Underinsurance is chronic in Australia. It’s everywhere, from home owners to small businesses.
Consider this: when the Victorian Black Saturday bushfires destroyed more than 2000 homes in 2009, about 13 per cent of all property losses were not insured. In the Black Saturday fires in New South Wales in 2009, insurance covered only 43 per cent of the damage. When bushfires destroyed or severely damaged 500 homes in Canberra in 2003, estimates for national rates of underinsurance ranged from 27 per cent to 81 per cent. Only 66 per cent of the damage was insured after Cyclone Larry in 2006 and the insurance covered $1.7 billion of the $2.2 billion in losses after the 1999 Sydney hail storms. And that was in Australia’s wealthiest city.
But it’s an even more alarming problem for small businesses because it threatens the survival of SMEs when they are making an insurance claim if the full recovery of the losses cannot be achieved.
It is estimated that 70 to 80 per cent of businesses are underinsured.
According to ABS Small Business Surveys in 2001 and 2004, just under 200,000 uninsured small businesses were operating in Australia. There are now expected to be many more.
A 2005 analysis by the Australian Securities and Investments Commission found that one in six SMEs had failed to insure their properties. And of those that were insured, the amount was significantly under replacement value.
Cameron Research in 2006 found that 13 per cent of businesses did not have fire insurance, 65 per cent did not have business interruption insurance and 18 per cent did not have burglary insurance.
And the trend has continued. According to research from Swiss Re in 2016, Australian businesses are more underinsured compared with their US and UK counterparts. Swiss Re says property risk is a big area of underinsurance, estimating total annual uninsured losses of $4.49 billion.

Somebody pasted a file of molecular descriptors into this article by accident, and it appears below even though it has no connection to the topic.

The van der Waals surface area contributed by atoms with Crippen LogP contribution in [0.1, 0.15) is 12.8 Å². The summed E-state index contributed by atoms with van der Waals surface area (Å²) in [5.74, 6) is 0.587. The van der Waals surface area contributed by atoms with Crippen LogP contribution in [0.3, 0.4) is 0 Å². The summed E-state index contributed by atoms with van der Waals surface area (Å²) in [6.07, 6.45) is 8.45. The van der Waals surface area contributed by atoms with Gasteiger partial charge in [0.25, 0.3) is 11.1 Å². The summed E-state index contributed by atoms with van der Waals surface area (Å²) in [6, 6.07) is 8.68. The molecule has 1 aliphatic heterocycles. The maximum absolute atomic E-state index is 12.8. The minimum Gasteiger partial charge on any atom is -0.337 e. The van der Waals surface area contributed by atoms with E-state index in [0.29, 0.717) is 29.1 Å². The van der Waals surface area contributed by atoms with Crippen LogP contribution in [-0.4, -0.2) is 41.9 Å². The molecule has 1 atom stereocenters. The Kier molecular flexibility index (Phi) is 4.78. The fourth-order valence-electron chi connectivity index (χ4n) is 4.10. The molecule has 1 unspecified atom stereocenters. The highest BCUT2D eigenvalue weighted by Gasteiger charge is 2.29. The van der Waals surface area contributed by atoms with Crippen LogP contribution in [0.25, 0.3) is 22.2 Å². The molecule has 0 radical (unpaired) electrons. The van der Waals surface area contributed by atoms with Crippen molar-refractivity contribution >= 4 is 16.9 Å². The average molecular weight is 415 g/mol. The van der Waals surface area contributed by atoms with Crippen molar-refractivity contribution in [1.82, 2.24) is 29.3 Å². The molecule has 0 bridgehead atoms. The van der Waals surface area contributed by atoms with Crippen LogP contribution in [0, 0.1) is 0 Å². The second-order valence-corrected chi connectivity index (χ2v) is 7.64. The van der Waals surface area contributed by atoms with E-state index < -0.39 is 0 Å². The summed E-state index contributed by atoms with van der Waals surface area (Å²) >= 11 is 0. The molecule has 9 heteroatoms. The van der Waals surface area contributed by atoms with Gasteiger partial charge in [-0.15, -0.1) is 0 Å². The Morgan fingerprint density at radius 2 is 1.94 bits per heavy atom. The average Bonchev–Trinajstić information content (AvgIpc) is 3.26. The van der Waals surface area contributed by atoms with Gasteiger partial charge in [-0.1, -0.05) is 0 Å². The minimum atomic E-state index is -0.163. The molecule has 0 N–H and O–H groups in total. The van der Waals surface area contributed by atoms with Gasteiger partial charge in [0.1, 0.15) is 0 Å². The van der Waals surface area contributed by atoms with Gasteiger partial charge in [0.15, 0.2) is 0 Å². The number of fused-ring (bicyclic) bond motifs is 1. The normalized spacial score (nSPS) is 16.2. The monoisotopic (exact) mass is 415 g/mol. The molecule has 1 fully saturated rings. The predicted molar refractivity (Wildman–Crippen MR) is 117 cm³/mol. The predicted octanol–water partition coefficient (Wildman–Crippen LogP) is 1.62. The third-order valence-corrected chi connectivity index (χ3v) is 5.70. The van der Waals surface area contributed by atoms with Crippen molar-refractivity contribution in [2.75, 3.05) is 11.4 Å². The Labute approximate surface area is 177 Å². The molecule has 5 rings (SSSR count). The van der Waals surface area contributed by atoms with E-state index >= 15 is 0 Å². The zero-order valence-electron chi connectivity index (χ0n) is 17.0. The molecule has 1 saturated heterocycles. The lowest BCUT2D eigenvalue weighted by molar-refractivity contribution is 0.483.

And a recent survey by the Insurance Council of Australia found 26 per cent of businesses have no form of general insurance. The most uninsured are sole traders with 40 per cent of them operating with no coverage.
ICA research also found that while 81 per cent of SMEs admitted that an unforeseen business disruption would have a severe impact on their business, only 27 per cent had taken out Business Interruption insurance.
So what to do?
The reality is the financial regulator ASIC and industry bodies such as the ICA have run campaigns to educate SMEs on being properly insured. But all that effort has not had enough impact on the levels of SME business insurance across Australia.
Some of the problem comes down to business owners not being completely across the policy document.
For example, some businesses try to save on their premium costs by insuring only a percentage of the replacement value. That’s short sighted because they are only taking a percentage of the risk. A fire, an electrical fault or a natural disaster such as a storm or cyclone would lead to significant costs and months of rebuilding, which would be way over the replacement the business has been insured for.
Some businesses also fail to update their policies when the business is growing, expanding the premises, buying new equipment or diversifying the product range.
So when disaster strikes and the business has to make a claim, the sum insured no longer reflects the true replacement value. Insurance policies need to change and grow with the business.
The other big mistake is insuring only for the assets on the balance sheet when the replacement value also has to take into account stock, equipment and cost to rebuild, leaving the business underinsured.
The main reasons for underinsurance need to be resolved, especially when the survival of so many small businesses might be at stake. For only a few dollars on their monthly premium, businesses would be protected.
One of the reasons for business underinsurance might be what business perceives to be the high cost of insurance premiums. But on close analysis, small business spending on insurance would represent less than 1 per cent of their total outgoings when compared to costs such as rent, electricity and wages.